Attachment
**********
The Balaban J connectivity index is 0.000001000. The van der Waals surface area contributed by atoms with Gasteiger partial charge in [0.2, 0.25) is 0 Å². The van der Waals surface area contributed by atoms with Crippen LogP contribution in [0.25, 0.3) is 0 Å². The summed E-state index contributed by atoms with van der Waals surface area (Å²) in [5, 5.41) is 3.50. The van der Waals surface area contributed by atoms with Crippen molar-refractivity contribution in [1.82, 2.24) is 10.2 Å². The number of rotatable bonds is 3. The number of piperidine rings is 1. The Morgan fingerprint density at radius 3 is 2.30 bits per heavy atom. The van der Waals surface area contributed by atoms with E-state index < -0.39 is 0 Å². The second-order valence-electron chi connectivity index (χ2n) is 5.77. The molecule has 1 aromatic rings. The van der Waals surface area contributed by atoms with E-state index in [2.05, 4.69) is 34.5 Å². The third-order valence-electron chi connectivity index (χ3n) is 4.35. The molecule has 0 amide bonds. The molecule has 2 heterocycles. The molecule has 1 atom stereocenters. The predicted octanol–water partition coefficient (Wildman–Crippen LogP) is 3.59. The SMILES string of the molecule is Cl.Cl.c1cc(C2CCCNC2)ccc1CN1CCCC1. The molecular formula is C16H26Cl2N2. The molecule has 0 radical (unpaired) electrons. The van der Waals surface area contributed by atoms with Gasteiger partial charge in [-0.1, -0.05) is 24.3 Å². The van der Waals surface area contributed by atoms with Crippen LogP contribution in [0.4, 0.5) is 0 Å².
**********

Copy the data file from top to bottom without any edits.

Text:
The Balaban J connectivity index is 0.000001000. The van der Waals surface area contributed by atoms with Gasteiger partial charge in [0.2, 0.25) is 0 Å². The van der Waals surface area contributed by atoms with Crippen LogP contribution in [0.25, 0.3) is 0 Å². The summed E-state index contributed by atoms with van der Waals surface area (Å²) in [5, 5.41) is 3.50. The van der Waals surface area contributed by atoms with Crippen molar-refractivity contribution in [1.82, 2.24) is 10.2 Å². The number of rotatable bonds is 3. The number of piperidine rings is 1. The Morgan fingerprint density at radius 3 is 2.30 bits per heavy atom. The van der Waals surface area contributed by atoms with E-state index < -0.39 is 0 Å². The second-order valence-electron chi connectivity index (χ2n) is 5.77. The molecule has 1 aromatic rings. The van der Waals surface area contributed by atoms with E-state index in [2.05, 4.69) is 34.5 Å². The third-order valence-electron chi connectivity index (χ3n) is 4.35. The molecule has 0 amide bonds. The molecule has 2 heterocycles. The molecule has 1 atom stereocenters. The predicted octanol–water partition coefficient (Wildman–Crippen LogP) is 3.59. The SMILES string of the molecule is Cl.Cl.c1cc(C2CCCNC2)ccc1CN1CCCC1. The molecular formula is C16H26Cl2N2. The molecule has 0 radical (unpaired) electrons. The van der Waals surface area contributed by atoms with Gasteiger partial charge in [-0.1, -0.05) is 24.3 Å². The van der Waals surface area contributed by atoms with Crippen LogP contribution in [0.4, 0.5) is 0 Å².